• Currency (accurate, up-to-date knowledge) is the intent of all connectivist learning activities.
  • Decision-making is a learning process. And I'll talk a bit more later on in this presentation about that.

There are different things that can learn because there are different kinds of networks, for example, neural networks (Kasabov, 2014) and social networks (Oddone, 2018). Connectivism is about learning both in neural networks and in social networks.



Figure 2 - Personal Learning and Social Learning 

One of the big differences between George Siemens and myself is the way we interpret learning. The way George would say it is that neural networks and social networks form one big network, that our knowledge consists of all the connections inside our mind and the way this is connected to everything else that's in the world, and the way it's connected with itself. So, our knowledge is partially in ourselves and partially in Twitter or in WordPress or Pinterest or our network of friends, etc.

By contrast, I keep these two networks separate. I think personal learning (neural network) is one network and social learning (social network) is another network, and they're two separate networks, but that they interact with each other through the process of perception. To me, perception is the way a neural network interacts with the social network, and communication or conversation is the way the social network is able to interact with the neural network. To describe this interface we'll talk a little bit later about the processes of emergence and recognition.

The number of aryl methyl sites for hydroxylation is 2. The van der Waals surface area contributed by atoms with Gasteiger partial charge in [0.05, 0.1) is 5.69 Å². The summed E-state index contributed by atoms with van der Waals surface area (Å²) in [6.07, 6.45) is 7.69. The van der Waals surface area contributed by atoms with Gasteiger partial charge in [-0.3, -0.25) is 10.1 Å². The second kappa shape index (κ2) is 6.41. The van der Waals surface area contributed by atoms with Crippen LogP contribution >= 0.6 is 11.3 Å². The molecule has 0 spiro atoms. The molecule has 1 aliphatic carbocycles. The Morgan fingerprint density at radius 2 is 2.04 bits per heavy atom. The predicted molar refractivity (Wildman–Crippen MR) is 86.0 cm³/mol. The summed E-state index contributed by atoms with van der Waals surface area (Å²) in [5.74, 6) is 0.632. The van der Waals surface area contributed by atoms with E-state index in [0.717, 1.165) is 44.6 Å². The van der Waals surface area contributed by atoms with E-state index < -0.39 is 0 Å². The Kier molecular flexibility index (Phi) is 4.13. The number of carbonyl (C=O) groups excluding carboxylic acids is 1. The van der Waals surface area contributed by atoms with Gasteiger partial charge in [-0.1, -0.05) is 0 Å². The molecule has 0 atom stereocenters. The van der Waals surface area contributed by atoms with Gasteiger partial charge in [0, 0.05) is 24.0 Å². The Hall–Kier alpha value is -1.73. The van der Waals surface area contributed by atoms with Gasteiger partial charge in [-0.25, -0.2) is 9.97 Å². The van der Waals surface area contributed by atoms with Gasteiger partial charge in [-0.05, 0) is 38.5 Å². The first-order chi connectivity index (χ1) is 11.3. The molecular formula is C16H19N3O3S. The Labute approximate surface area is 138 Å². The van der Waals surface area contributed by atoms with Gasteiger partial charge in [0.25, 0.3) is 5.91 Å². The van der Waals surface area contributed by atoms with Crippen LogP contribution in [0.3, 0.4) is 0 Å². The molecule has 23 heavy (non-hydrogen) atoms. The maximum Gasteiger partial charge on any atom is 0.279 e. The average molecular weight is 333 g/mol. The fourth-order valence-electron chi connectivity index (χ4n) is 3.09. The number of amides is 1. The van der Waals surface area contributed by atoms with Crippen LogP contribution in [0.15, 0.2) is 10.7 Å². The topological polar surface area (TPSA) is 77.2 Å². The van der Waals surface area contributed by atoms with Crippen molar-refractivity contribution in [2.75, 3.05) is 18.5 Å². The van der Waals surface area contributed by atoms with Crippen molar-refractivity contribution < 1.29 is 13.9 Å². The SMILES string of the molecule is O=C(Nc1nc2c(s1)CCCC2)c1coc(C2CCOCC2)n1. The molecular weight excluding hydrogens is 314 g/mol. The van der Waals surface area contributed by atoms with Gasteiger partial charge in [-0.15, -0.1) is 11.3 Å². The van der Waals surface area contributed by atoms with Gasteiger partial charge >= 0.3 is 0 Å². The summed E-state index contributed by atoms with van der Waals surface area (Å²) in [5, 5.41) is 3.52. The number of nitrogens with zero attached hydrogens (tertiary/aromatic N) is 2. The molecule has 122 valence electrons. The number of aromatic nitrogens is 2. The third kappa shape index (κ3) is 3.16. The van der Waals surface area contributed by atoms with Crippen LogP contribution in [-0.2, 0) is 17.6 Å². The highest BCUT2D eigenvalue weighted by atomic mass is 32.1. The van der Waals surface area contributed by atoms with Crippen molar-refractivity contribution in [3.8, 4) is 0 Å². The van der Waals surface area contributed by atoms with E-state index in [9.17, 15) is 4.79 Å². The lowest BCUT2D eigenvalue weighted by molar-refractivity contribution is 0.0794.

Connectivism As Distinguished From Other Learning Theories

Connectivism can be distinguished from other learning theories in a few important ways:

As non-instructivist: One way is to distinguish it from theories that are based on content, for example, instructivism or transactional distance theory and distance education. Connectivism says that the brain is not a book or a library. It's not an accumulation of facts and sentences and propositions that we bring in and organize and we store like a whole bunch of stuff. The brain does not get full of too much information. There's nothing resembling the pages of a book or the books of the library. There's nothing resembling the text and the sentences inside the brain. If you cut open a brain or if you analyze a brain, you will not see any of that. All you will see is a network and signals that go back and forth between the different entities in the network.

As non-cognitivist: What I mean by that is that therefore connectivism is ‘non-cognitivist’. You've probably seen a lot about knowledge and learning that is based on cognitivist theories of mind or cognitivist theories of learning where they talk about sensory memory and working memory and long-term memory, they talk about encoding and constructing schemas and cognitive load.

All of this is from a metaphor of the computer. According to the metaphor, the brain is like an information processing system, very much like a computer. But the the brain is not like that. There are ways that we could interpret some cognitive phenomena using the metaphors of working memory, for example, or cognitive load, but these are not descriptions of processes, these are not descriptions of actual learning that occurs.